USA - Disaster relief and the psychology of 'once in a lifetime' events
In the aftermath of Hurricane Katrina, my fourth-grade class raised money for the Red Cross by selling rubber wristbands. We lined up in the cafeteria to buy them, coming together as a school to support the victims of a "once in a lifetime" event.
Then in 2012, Hurricane Sandy hit New York City. I examined pictures of flooded apartments and damaged stores. The familiarity of it—an atypical storm scourging an entire coastline—felt ominous. Rather than a discrete, uncharacteristic experience, Hurricane Sandy hung in the air like a harbinger. For most of my life, New York City was firmly and reliably out of the direct path of most hurricanes.
A few weeks ago, Hurricane Ida hit New Orleans before spiraling up the east coast to New York City and beyond. Most major news publications did not call it a "once in a lifetime" event—sixteen years after Katrina, transformative hurricanes are too common to be crowned with such a hyperbolic epithet. These are seasonal nightmares, at best, and weekly nightmares, at worst. Gone are the days when a category five hurricane was exceptional and a hurricane in New York City was a crisis of the imagination.
Despite increasing occurrence and severity, most places in the United States are woefully underprepared for natural disaster. Climate change is here, but our attention and resources are repeatedly allocated to only one chapter of a climate event: crisis response. We mobilize quickly in the aftermath, but we often fail to acknowledge that natural disasters are years in the making. The structural impact of any one storm can differ vastly based on infrastructure planning and investment in natural disaster prevention.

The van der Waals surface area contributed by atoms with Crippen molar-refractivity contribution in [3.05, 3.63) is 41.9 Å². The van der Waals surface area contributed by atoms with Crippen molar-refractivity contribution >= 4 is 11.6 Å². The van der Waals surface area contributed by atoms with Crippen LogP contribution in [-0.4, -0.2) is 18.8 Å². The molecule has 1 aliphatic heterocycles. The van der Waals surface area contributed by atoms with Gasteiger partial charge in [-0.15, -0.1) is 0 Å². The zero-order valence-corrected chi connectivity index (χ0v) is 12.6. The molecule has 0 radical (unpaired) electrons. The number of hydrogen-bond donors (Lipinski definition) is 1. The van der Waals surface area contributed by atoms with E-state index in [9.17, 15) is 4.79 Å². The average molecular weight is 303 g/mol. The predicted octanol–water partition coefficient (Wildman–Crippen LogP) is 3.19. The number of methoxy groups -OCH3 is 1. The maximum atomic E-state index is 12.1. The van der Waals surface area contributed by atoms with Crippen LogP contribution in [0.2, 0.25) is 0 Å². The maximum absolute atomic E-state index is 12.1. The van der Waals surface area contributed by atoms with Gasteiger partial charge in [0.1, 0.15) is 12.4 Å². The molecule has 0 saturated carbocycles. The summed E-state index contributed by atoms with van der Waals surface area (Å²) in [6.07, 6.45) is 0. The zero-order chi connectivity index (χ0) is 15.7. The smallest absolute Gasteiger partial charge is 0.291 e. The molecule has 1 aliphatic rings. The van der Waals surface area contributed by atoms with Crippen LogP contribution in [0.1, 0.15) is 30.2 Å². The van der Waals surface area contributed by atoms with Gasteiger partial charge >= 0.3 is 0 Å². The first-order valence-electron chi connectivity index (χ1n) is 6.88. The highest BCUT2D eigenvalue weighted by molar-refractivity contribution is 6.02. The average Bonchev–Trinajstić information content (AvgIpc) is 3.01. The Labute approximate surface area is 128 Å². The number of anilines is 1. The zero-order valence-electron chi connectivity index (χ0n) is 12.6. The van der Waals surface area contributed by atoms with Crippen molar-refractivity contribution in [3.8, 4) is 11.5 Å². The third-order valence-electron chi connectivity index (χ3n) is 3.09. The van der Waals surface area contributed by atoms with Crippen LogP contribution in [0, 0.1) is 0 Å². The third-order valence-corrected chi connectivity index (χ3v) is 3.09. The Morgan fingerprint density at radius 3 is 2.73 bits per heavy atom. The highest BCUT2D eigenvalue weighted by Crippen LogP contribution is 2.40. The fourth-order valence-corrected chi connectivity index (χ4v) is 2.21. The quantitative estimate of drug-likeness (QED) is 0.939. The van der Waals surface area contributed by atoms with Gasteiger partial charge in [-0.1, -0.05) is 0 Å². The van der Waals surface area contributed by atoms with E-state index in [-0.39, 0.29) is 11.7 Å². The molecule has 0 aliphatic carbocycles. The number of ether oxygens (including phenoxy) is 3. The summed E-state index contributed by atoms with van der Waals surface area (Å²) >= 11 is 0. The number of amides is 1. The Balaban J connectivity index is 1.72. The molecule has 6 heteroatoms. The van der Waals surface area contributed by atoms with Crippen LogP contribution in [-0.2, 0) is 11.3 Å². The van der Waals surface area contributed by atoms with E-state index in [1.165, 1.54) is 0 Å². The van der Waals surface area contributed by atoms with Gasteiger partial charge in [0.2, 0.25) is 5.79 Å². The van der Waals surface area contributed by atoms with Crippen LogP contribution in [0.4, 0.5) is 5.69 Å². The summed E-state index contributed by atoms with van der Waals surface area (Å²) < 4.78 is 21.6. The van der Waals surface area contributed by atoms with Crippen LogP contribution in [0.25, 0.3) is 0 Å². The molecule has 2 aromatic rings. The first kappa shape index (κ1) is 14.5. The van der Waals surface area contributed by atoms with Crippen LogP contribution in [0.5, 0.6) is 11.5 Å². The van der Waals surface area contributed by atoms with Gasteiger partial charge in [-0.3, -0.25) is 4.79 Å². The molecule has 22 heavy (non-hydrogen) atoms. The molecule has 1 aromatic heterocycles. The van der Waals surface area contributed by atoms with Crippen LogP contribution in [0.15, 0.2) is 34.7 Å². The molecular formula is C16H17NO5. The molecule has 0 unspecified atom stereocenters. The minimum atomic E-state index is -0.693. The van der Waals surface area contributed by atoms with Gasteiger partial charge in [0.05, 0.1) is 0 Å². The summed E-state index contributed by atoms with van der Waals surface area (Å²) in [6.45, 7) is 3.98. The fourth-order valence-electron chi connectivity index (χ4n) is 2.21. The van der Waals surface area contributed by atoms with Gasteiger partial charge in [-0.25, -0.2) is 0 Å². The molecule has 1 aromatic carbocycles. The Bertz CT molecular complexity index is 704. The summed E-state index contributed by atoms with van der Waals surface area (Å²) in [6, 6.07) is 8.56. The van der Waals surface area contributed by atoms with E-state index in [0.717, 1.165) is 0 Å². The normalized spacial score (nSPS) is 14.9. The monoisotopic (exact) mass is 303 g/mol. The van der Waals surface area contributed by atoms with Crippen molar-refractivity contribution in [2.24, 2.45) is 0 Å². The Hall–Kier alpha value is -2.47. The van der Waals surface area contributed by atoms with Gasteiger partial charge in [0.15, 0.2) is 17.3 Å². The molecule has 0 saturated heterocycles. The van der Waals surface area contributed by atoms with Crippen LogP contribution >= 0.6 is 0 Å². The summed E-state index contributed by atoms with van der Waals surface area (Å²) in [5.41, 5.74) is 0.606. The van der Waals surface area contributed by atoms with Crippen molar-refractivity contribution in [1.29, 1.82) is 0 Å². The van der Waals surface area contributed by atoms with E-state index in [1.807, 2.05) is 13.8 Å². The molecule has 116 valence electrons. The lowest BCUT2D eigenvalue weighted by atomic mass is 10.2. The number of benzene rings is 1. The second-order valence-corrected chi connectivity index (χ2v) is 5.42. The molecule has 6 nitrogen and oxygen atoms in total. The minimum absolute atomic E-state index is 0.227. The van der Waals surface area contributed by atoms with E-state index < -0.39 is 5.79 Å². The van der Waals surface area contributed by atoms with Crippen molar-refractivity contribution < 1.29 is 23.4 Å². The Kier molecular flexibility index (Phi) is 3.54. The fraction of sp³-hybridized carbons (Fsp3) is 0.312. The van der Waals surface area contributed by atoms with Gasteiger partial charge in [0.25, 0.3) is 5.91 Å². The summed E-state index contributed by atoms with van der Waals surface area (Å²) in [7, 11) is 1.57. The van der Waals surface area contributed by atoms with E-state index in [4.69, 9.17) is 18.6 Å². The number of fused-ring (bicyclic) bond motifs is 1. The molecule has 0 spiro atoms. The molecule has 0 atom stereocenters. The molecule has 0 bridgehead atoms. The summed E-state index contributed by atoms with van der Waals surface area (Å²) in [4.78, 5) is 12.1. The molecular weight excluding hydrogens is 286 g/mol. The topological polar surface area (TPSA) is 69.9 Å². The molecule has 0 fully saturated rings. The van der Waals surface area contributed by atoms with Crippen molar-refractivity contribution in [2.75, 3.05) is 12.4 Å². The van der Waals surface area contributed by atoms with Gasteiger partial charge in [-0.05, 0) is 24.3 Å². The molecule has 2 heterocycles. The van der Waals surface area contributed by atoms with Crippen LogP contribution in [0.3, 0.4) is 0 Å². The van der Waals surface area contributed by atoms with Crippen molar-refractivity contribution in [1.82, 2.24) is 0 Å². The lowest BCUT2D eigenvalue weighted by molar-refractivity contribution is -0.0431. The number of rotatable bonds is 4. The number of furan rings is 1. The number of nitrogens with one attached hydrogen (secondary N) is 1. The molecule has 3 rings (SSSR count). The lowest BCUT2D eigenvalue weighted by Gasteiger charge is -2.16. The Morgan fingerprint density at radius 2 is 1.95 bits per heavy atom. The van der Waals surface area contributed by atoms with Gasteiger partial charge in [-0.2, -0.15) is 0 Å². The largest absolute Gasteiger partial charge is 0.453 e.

There was a brief window to prepare for Hurricane Ida. First responders were informed, local governments could proactively guide citizens, and susceptible residents could ready their families and their property. But a few days' warning can only go so far; when Ida struck, entire communities remained vulnerable. Across states, first responders rushed to relieve the immediate crises where possible, but the underlying infrastructure had already failed them.
Now, communities impacted by Ida face the second leg of the disaster—the long-term recovery. The lasting consequences of the storm have started to emerge: power outage, flooding, garbage collection, home reconstruction, hunger, and more. There is undeniable urgency to solve these issues. At the same time, with infrastructure destroyed, there is a chance to reimagine what reconstruction looks like.
Too often, crisis relief and long-term planning are unnecessarily regarded as trade-offs. One Louisiana-based company, PosiGen, demonstrates an alternative to that thinking.